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Feature - A grid-enabled workflow management system for e-Science

Feature - A grid-enabled workflow management system for e-Science

Image courtesy Jay Lopez, stock.xchng 

The recent trend towards Service Oriented Architecture — collections of services which operate according to a request/reply model — has stimulated the development of Workflow Management Systems (WMSs) which target the composition of services such as Taverna and Triana.

A new, grid-enabled scientific workflow management system, WS-VLAM, developed in the context of the Virtual Laboratory for e-Science, provides a basic set of tools for building workflows by connecting components to each other based on data dependencies.

The WS-VLAM workflow management system is designed to provide and support the coordinated execution of geographically distributed grid-enabled software components, which can be combined into a workflow. The system takes advantage of the underlying grid infrastructure and unites it with a flexible, high-level, rapid prototyping environment for scientific applications. WS-VLAM breaks down an application into a collection of services and software components, which communicate with one another only when the input data becomes available.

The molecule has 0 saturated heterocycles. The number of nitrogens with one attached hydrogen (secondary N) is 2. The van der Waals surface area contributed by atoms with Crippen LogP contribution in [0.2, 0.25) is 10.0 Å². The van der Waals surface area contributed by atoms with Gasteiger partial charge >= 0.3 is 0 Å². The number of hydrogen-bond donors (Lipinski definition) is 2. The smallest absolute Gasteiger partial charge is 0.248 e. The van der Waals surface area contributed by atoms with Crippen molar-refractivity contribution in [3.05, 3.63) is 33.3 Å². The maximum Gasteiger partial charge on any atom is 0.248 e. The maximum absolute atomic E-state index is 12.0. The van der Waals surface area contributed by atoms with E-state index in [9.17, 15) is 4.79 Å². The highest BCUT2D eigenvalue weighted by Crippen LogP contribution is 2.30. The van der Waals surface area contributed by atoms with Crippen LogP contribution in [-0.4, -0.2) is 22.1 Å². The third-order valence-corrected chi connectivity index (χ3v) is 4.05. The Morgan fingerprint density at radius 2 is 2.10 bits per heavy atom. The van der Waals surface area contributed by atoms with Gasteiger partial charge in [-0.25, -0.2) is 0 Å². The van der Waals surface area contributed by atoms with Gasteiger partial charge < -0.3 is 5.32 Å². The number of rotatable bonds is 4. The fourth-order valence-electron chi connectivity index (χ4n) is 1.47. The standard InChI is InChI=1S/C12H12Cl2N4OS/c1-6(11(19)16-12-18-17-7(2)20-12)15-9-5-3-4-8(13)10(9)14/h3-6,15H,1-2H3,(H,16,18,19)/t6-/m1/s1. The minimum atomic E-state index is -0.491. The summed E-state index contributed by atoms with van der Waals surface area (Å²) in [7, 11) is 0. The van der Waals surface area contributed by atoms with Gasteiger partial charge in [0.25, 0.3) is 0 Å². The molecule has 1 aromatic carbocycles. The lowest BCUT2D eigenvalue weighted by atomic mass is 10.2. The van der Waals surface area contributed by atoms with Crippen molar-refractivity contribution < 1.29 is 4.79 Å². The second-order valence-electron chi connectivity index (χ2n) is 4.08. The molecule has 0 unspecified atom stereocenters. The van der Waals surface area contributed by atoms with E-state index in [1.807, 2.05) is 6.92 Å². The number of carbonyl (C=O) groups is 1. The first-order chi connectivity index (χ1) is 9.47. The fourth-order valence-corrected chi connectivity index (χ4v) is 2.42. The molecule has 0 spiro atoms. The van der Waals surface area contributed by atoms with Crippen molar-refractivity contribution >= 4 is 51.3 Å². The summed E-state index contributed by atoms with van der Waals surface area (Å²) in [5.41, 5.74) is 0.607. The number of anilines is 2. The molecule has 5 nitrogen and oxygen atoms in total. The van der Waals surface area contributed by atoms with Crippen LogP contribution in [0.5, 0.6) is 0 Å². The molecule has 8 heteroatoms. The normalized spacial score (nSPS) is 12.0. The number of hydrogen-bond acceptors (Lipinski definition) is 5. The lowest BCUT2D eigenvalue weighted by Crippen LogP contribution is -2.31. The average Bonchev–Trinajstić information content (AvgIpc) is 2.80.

SigWin is an application developed using WS-VLAM. 


The main features of WS-VLAM are:
• An interface to develop and port existing applications in C, C++, JAVA, and Python languages
• Streaming facilities between applications that are executed in geographically distributed resources
• Support for legacy application, and the execution of hierarchical workflows
• Support for remote graphical output
• Tools to define, annotate and search for workflow components
• The capability to detach/attach for long running workflows
• Monitoring facilities based on the WS-notification
• Workflow farming possibilities

The traditional batch processing of grid jobs and workflow execution based on file exchange between the components is not suitable in some scenarios. In contrast, WS-VLAM supports the simultaneous execution of co-allocated processes on the grid, which enables direct data streaming between distributed components, making it highly useful for near real-time distributed applications, such as bio-medical research and online video processing and analysis.
Performance tests indicate that the overhead of WS-VLAM is negligible compared to the standard Globus tool ‘globus-url-copy,’ which uses the GridFTP protocol. It is currently deployed on the Dutch Distributed Supercomputer 3, but WS-VLAM could also be used for any grid (Globus) enabled system.

Adam Belloum, for iSGTW. Edited by Seth Bell

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